This week Mirror80 pays homage to the wonderful world of teen-targeted media. If you think ’80s graphic and product design had eye-catching appeal, you can bet design efforts were cranked up a few notches to grab the attention of teenagers. Imagine the set of Saved by the Bell, then imagine if it were edible. That’s right–teen products looked good enough to eat (which is a bit scary since many of them were drugstore items). Graphic designers packed advertisements with candy forms and colors. Here are a few of our favorites, taken from the November 1990 issue of Teen Magazine, starting with the ad for Malibu Musk, shown above.
While an ’80s revival hit the fashion realm years ago, it’s the world of graphic design where a 1980s design revival is currently exploding, particularly on screen. Let’s start with the screen of your favorite mobile device. This year Glow Play released Radballs, a unique, ’80s-inspired puzzler for the iPad, iPhone or iPod Touch. Set against the background of a heavy synth soundtrack, Radballs comes to life with ’80s-fabulous colors like hot pink, aqua and yellow, and with motifs including diagonal lines and dotted backgrounds.
We continue our celebration of 1980s graphic design by focusing on an ’80s Deco poster we featured in Monday’s Pic Fix. In fact, the poster inspired us to design a 1980s Deco-style dining room with a modern edge, thanks to today’s Hollywood Regency revival. Think Jonathan Adler meets Art Deco! Proving that ’80s decor can blend seamlessly with modern sensibilities, our “’80s meets modern” dining room is a celebration of ’80s Deco in the context of today’s style.
This week Mirror80 takes a look at the attention-grabbing graphic design styles that emerged during the 1980s, an attention-grabbing decade! While a variety of techniques abounded, today we examine some of the boldest. The image above, recently designed by Andrew Guengerich to evoke the ’80s, was inspired by Trapper Keeper patterns and motifs. We continue by examining 1980s collectibles and media-related items, noting a variety of graphic design styles that captivated the decade’s consumers.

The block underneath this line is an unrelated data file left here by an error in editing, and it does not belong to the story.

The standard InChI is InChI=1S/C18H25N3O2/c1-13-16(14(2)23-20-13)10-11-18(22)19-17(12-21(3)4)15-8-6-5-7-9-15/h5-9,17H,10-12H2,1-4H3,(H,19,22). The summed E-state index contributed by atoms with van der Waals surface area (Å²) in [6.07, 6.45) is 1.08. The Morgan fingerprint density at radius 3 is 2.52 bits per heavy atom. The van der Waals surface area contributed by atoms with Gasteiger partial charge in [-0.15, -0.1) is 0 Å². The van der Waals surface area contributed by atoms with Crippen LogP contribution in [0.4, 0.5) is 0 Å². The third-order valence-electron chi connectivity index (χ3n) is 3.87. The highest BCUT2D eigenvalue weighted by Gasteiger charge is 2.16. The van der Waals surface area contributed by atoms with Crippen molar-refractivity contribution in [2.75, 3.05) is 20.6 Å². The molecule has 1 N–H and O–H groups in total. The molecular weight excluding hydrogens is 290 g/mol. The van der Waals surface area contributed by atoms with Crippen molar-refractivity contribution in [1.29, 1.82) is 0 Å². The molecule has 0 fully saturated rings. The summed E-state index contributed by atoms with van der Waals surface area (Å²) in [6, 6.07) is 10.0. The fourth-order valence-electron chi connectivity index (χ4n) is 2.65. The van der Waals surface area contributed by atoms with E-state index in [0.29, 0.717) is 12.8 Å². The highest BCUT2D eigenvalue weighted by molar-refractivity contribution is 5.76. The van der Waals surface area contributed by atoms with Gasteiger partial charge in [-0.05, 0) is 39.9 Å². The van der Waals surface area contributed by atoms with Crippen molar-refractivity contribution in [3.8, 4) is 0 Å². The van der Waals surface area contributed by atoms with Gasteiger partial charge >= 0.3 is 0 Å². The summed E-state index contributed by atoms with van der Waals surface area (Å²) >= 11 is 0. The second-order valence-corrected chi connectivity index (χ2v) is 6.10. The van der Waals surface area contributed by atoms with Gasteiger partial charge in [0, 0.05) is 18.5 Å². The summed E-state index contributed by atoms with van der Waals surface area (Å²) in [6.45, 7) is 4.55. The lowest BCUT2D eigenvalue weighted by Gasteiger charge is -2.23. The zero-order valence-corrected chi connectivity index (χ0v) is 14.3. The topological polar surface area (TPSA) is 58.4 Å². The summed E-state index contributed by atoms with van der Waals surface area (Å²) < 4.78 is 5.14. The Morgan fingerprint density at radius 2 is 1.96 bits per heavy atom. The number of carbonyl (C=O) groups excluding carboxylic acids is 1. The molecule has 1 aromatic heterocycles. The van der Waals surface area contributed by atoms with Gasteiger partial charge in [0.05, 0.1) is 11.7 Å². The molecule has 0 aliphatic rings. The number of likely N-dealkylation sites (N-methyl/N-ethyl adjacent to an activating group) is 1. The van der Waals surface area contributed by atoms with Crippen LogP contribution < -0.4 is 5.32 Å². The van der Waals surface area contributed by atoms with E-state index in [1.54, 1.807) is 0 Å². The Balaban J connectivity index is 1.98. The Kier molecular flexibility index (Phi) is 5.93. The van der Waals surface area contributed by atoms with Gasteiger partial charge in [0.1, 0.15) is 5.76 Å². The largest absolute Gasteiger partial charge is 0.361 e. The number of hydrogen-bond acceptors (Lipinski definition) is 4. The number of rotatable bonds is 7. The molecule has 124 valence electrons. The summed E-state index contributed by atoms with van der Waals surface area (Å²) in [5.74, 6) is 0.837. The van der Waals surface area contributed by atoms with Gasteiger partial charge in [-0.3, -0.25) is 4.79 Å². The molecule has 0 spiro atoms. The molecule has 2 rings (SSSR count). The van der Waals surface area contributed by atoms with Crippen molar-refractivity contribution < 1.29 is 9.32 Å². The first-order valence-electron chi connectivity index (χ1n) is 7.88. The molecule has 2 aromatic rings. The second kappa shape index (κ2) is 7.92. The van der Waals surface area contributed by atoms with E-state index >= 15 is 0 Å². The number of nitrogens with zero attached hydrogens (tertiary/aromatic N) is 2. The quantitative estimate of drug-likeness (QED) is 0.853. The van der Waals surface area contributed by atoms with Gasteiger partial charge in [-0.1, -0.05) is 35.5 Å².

This week Mirror80 celebrates the bold world of ’80s graphic design, examining its styles through the posters, stickers, album covers, and yes, Trapper Keepers of the 1980s! In this decade of excess, designers sought to grab the audience’s attention with a variety of eye-catching images and fonts.
To wrap up Album Cover Week, Mirror80 aimed to spotlight a video that looked as if an album cover had come to life. And there was no other video for us than “Genius of Love” by Tom Tom Club, featuring artwork by pop artist James Rizzi. Rizzi also created the artwork for the track’s single release, as well as the cover of Tom Tom Club’s 1981 self-titled LP.
When it comes to ’80s fashion, it’s hard to beat the album cover art of Duran Duran’s 1982 release Rio and Heaven 17’s 1981 release Penthouse and Pavement. Using the artwork of Patrick Nagel, Duran Duran spotlights big hair, big ruffle and extra big earring trends that graced the fashion realm of the “more is more” decade. And how perfectly does Heaven 17 evoke the empty yet style-filled world of ’80s corporate life through the artwork of Ray Smith?
Join us for today’s Mid-Week Match-Up as we note the similarities between some unforgettable ’80s/early ’90s album covers. Whether it’s happy coincidence or evidence of an ’80s design trend, sometimes a parallel just can’t go unnoticed…
Oh how we love ’80s cover art! In honor of Album Cover Week, Mirror80 takes a look at three trends that put their stamp on the decade’s canvas. With examples from the cover art for both albums and hit singles of the 1980s, we give you three visual styles that continue to hold up over time. I’d frame these and hang them on my wall!..
This week Mirror80 celebrates that magical mixture of art and graphic design that is the 1980s album cover. We’ll reflect on album cover trends from our favorite decade, spotlight the resemblance between cover art selections of various ’80s musicians, and show you how to use ’80s fashion to recreate the look of famous covers. We start today with the album cover art of A Flock of Seagulls, the New Wave band that hooked ’80s audiences with their space-age sound and technology-influenced visuals.